Kristian Woolf: St Helens head coach confident of improving Super League champions
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|Dates: 30 January-10 October Coverage: Listen to live commentary across BBC Radio 5 live, BBC Radio 5 live sports extra and BBC local radio, watch highlights on the Super League show, live text commentary on selected games and reports on the BBC Sport website and app|
It could almost be a conundrum from a Mensa entrance exam paper.
How do you improve a team like St Helens, who for much of 2019 were as close to perfection as has been seen in Super League history?
A Challenge Cup final loss to Warrington was the only blot on their copybook as Saints finished 16-points clear in the regular season table, were top scorers and, ultimately, champions, with victory over Salford in the Grand Final seeing former boss Justin Holbrook bow out on the highest of highs.
New head coach Kristian Woolf has exactly that challenge before him and, thankfully for Saints fans, thinks he has the answer.
"We've identified things we can do better," the 44-year-old Australian told BBC Sport. "Every team has improvement in them and this team certainly does as well.
"The really good thing there is that when you win a premiership you know you've got a group that is hardworking and honest and that makes it easier in some ways to come in."
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'Real motivation to win another premiership'
Woolf's predecessor Holbrook, now with NRL side Gold Coast Titans, turned Saints from rudderless bunch into dominant force in two and a bit seasons.
Before that, it had been five years since St Helens last brought silverware back to WA9, and the trick for Woolf is to ensure last season's dominance is not a one-off.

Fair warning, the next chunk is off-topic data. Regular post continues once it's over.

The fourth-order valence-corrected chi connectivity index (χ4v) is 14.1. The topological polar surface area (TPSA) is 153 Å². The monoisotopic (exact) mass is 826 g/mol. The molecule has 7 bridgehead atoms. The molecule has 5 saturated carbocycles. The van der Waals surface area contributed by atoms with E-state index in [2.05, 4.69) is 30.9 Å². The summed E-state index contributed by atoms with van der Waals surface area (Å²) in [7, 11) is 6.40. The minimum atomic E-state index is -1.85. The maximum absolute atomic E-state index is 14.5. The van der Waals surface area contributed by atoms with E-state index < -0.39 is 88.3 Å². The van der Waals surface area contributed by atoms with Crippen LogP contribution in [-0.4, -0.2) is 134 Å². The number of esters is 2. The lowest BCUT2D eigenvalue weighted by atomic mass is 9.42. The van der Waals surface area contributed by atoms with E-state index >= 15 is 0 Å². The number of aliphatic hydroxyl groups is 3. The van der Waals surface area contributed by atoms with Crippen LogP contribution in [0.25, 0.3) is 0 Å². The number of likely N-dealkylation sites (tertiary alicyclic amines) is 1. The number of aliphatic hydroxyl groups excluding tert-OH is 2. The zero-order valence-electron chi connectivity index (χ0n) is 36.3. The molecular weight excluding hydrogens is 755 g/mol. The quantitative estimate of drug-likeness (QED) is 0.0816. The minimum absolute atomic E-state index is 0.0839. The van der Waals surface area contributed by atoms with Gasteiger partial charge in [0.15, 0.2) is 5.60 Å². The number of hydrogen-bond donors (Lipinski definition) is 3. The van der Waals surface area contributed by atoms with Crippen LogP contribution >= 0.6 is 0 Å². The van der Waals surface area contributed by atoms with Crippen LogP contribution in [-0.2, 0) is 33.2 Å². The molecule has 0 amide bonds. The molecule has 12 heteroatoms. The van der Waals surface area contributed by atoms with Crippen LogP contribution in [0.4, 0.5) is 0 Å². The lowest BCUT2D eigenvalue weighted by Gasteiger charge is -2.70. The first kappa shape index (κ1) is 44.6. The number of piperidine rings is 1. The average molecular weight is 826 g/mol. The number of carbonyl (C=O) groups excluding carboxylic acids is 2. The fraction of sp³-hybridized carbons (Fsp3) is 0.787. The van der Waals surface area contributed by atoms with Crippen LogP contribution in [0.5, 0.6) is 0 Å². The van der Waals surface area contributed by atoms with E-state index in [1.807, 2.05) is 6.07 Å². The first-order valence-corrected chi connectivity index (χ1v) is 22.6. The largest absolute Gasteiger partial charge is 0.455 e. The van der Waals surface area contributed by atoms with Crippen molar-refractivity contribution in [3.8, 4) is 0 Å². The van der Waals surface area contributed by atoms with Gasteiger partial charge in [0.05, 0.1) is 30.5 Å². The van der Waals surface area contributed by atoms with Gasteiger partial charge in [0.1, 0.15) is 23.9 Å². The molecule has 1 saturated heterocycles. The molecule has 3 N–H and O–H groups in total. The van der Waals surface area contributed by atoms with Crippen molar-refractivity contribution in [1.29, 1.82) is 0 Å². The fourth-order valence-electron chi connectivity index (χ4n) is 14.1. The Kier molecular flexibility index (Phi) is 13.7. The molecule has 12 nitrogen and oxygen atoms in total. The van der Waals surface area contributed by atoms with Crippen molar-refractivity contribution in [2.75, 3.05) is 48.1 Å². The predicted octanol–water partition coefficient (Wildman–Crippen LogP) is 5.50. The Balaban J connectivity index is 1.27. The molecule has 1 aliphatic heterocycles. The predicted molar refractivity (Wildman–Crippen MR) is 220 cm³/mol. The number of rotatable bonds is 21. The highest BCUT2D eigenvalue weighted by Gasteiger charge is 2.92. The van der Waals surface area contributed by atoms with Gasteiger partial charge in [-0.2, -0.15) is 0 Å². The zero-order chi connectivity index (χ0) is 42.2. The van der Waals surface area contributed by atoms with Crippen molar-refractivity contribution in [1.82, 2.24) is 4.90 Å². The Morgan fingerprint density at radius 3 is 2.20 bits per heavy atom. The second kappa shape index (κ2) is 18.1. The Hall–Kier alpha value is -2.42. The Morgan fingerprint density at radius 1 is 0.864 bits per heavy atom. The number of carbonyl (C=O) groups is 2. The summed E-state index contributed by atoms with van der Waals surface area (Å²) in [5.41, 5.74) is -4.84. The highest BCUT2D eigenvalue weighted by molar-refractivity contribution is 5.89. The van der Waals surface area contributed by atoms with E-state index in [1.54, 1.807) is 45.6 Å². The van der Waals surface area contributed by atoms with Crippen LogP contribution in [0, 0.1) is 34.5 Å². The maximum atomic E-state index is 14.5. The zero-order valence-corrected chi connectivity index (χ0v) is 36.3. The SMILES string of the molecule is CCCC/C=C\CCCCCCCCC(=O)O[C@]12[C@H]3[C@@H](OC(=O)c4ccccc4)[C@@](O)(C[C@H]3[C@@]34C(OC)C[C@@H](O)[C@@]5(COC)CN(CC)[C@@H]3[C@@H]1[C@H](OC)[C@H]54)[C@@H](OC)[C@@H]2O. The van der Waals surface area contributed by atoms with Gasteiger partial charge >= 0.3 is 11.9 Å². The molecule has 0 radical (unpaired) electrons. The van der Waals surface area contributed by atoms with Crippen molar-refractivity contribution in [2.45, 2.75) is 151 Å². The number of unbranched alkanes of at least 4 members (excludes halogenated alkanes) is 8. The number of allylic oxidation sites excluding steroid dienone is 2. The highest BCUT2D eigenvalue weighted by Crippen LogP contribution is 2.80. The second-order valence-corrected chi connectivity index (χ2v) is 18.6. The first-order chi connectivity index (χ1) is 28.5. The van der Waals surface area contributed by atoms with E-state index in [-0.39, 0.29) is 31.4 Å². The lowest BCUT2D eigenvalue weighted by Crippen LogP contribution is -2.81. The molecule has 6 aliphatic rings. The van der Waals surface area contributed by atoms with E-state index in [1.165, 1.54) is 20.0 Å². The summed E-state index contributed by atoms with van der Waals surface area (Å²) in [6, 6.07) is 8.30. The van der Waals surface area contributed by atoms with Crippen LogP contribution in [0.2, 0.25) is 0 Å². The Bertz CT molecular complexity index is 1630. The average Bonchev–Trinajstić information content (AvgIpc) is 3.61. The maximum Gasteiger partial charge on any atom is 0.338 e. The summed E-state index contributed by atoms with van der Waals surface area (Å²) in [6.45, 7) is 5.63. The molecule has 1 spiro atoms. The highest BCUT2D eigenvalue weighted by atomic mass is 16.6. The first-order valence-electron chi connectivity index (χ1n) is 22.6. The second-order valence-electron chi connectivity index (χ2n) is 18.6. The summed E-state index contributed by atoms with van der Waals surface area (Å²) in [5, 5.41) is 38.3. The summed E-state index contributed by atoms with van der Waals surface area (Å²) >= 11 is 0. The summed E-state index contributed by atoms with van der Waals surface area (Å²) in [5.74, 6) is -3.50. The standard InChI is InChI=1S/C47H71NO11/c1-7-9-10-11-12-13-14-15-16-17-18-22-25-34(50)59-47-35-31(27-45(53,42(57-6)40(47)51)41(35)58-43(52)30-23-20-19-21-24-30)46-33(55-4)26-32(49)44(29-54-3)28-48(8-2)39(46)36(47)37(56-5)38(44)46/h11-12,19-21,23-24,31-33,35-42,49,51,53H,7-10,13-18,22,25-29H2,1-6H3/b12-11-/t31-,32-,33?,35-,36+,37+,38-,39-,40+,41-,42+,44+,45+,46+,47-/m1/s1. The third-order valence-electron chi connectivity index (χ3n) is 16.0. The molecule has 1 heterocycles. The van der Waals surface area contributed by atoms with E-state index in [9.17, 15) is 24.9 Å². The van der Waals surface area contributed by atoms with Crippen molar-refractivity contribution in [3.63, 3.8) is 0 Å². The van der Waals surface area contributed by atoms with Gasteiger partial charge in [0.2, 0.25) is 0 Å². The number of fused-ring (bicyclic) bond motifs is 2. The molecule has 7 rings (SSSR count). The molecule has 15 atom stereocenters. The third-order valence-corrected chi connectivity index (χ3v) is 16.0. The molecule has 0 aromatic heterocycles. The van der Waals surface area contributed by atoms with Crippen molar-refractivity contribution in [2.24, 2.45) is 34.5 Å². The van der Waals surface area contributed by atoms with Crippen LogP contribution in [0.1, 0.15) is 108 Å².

There has been no new recruitment for the 2020 campaign, other than in the coach's seat, of course.
"Usually you walk into a new club because there have been problems," said Woolf. "You're trying to identify what those problems are and trying to change them.
"But it's a different challenge for me. Obviously there is a challenge of how we deal with the expectation now, and how we make sure there's real motivation to win a premiership.
"We need to make sure we're just as hungry, if not hungrier than what we were last year, to go from being a very good team that wins a premiership to a great team that can win more than one."
Battle-hardened with Tonga
While Holbrook was something of an unknown quantity when he arrived at Saints from an assistant coach role at Sydney Roosters, Woolf is well-known for his work as head coach of the Tonga national team.
Having assembled a squad featuring megastars such as Jason Taumalolo and Andrew Fifita, he guided the South Pacific nation to the semi-finals of the 2017 World Cup, beating New Zealand along the way, before a heartbreaking 20-18 defeat by England.
Last year Tonga saw off Great Britain during the autumn's disappointing southern hemisphere tour, before going on to shock Australia in a watershed moment for the international game.